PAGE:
As the sound of water immediately arises “Crocodile Hand Luggage” underlines African Head Charge’s dub-centric focus. “Dinosaur’s Lament” does integrate melodic undercurrents into the equation, and groove hounds will surely find the steamy horn-laden funk of “Beriberi” to be of primary interest as the spacious “Snakeskin Tracksuit” offers rhythmic elements highlighting the continent of the project’s name.

Side two tightens up the program, “High Protein Snack” flaunting cyclical horn patterns, driving percussion and tidbits of abstraction as it’s followed by the lethargically druggy “In a Trap.” By comparison “Breeding Space” is peppier if no less bent. “Primitive” gathers hand drums, spacey effects, and what seems to be a loop of a voice manipulated beyond recognition; ending abruptly, it gives way to the funky and minimal closer “Latin Temperament.”

1983’s Drastic Season increases African Head Charge’s travels toward the climates of electronica. Easily ten years ahead of its time, sensitivity and good taste are defining characteristics and the associations with post-rock are spot on; while dub persists as a major influence it’s reflected not as a straightforward extension but rather as a further mutation of the reggae source.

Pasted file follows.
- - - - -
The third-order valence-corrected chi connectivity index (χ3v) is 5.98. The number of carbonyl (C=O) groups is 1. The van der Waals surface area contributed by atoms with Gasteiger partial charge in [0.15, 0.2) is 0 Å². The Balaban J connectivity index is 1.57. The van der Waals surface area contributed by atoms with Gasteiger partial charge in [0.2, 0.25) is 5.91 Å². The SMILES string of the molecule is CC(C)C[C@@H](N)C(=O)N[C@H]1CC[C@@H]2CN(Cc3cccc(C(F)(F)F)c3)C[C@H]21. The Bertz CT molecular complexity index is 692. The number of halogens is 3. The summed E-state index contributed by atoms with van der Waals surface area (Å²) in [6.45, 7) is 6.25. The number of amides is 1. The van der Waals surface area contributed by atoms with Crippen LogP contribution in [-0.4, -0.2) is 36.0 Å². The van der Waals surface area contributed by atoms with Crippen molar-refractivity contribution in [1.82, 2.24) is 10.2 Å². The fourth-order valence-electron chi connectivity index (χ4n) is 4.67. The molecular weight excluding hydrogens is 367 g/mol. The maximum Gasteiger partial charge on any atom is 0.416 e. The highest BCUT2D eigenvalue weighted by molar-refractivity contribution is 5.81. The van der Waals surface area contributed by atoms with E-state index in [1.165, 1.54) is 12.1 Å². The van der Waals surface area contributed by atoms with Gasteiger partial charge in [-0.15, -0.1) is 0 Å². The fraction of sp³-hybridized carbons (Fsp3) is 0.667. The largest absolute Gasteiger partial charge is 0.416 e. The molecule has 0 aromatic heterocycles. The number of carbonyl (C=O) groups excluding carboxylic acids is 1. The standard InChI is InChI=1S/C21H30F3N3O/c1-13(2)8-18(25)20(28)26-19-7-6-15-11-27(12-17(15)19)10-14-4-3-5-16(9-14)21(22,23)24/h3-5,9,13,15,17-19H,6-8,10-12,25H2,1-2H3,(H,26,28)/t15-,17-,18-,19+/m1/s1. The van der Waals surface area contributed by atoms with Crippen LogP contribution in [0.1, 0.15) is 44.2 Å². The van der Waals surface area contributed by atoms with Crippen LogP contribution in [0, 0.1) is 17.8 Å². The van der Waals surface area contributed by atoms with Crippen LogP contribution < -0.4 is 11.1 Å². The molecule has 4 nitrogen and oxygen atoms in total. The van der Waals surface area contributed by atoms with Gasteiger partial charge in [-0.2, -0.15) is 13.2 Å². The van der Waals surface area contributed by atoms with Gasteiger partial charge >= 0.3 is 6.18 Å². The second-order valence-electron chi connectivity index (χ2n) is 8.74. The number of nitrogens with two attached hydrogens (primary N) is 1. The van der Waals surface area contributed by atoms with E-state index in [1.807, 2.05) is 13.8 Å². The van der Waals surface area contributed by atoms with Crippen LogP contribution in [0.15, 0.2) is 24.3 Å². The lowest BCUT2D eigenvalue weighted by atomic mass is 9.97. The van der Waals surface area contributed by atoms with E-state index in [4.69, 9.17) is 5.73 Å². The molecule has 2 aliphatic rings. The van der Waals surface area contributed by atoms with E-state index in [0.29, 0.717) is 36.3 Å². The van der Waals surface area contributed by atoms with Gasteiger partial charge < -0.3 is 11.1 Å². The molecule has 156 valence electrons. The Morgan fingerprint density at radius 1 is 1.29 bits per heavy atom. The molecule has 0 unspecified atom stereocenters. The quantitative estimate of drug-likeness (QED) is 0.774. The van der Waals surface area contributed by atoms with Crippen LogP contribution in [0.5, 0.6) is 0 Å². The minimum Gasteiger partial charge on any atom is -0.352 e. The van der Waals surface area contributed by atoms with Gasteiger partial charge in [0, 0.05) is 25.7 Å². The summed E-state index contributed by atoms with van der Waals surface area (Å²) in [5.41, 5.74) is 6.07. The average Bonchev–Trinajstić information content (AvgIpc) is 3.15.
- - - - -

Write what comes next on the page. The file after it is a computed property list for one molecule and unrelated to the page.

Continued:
Individual running-times continue to enlarge, with six of Drastic Season’s eight cuts topping the five-minute mark. By contrast, none of My Life in a Hole in the Ground’s nine tracks reached that length. “Timbuktu Express” begins by reasserting a commitment to rhythm; prior to an upsurge in momentum the glistening keyboard strands briefly bring Terry Riley to mind.

Like its predecessor, Drastic Season eschews vocals for a multifaceted instrumental template. A few of the selections flow together to productive result, and “I Want Water” starts in Africanized dub territory and incrementally transforms into a weave of enhanced percussive croak, infrequent tech outbursts and threads of a music-store keyboard in Morricone mode.

If rhythm is imperative to African Head Charge the expansive repetition of “Bazaar” is the nearest this disc comes to the dance floor, “African Hedge Hog” presenting too ruggedly oddball a landscape for body moving as “Depth Charge” pushes dub to the brink. “Fruit Market” and “Snake in the Hole,” which goes bonkers with militaristic explosiveness, get cozier with dub’s recognizably eccentric psych qualities. “Many Generations” reinvestigates the layered motif of “I Want Water” to deliver a satisfying conclusion.